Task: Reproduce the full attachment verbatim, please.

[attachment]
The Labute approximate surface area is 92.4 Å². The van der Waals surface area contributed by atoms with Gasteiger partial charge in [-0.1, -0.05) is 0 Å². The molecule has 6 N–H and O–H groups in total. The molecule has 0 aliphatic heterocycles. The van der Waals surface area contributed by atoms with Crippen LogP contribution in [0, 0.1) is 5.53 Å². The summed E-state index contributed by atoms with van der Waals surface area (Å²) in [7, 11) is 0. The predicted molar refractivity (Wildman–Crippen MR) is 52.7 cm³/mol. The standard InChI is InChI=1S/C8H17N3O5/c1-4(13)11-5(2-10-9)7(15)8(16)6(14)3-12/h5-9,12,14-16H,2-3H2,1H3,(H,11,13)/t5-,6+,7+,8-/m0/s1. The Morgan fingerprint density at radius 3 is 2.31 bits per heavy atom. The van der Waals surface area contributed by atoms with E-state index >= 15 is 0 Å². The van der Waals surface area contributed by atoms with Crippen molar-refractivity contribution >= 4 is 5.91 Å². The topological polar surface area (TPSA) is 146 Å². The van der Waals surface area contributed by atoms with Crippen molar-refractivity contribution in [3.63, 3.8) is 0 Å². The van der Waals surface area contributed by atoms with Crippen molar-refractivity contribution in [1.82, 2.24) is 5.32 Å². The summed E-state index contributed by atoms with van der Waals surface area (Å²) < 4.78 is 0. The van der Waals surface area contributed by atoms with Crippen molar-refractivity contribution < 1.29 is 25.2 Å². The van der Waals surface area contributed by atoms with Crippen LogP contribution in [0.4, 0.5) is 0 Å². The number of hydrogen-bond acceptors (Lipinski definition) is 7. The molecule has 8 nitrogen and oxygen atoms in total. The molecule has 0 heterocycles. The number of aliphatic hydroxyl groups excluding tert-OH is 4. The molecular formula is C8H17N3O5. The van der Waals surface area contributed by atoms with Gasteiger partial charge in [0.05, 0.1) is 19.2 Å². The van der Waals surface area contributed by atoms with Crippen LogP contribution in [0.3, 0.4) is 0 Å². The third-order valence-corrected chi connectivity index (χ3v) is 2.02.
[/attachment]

The Labute approximate surface area is 92.4 Å². The van der Waals surface area contributed by atoms with Gasteiger partial charge in [-0.1, -0.05) is 0 Å². The molecule has 6 N–H and O–H groups in total. The molecule has 0 aliphatic heterocycles. The van der Waals surface area contributed by atoms with Crippen LogP contribution in [0, 0.1) is 5.53 Å². The summed E-state index contributed by atoms with van der Waals surface area (Å²) in [7, 11) is 0. The predicted molar refractivity (Wildman–Crippen MR) is 52.7 cm³/mol. The standard InChI is InChI=1S/C8H17N3O5/c1-4(13)11-5(2-10-9)7(15)8(16)6(14)3-12/h5-9,12,14-16H,2-3H2,1H3,(H,11,13)/t5-,6+,7+,8-/m0/s1. The Morgan fingerprint density at radius 3 is 2.31 bits per heavy atom. The van der Waals surface area contributed by atoms with E-state index >= 15 is 0 Å². The van der Waals surface area contributed by atoms with Crippen molar-refractivity contribution >= 4 is 5.91 Å². The topological polar surface area (TPSA) is 146 Å². The van der Waals surface area contributed by atoms with Crippen molar-refractivity contribution in [3.63, 3.8) is 0 Å². The van der Waals surface area contributed by atoms with Crippen molar-refractivity contribution in [1.82, 2.24) is 5.32 Å². The summed E-state index contributed by atoms with van der Waals surface area (Å²) < 4.78 is 0. The van der Waals surface area contributed by atoms with Crippen molar-refractivity contribution < 1.29 is 25.2 Å². The van der Waals surface area contributed by atoms with Crippen LogP contribution in [0.4, 0.5) is 0 Å². The number of hydrogen-bond acceptors (Lipinski definition) is 7. The molecule has 8 nitrogen and oxygen atoms in total. The molecule has 0 heterocycles. The number of aliphatic hydroxyl groups excluding tert-OH is 4. The molecular formula is C8H17N3O5. The van der Waals surface area contributed by atoms with Gasteiger partial charge in [0.05, 0.1) is 19.2 Å². The van der Waals surface area contributed by atoms with Crippen LogP contribution in [0.3, 0.4) is 0 Å². The third-order valence-corrected chi connectivity index (χ3v) is 2.02.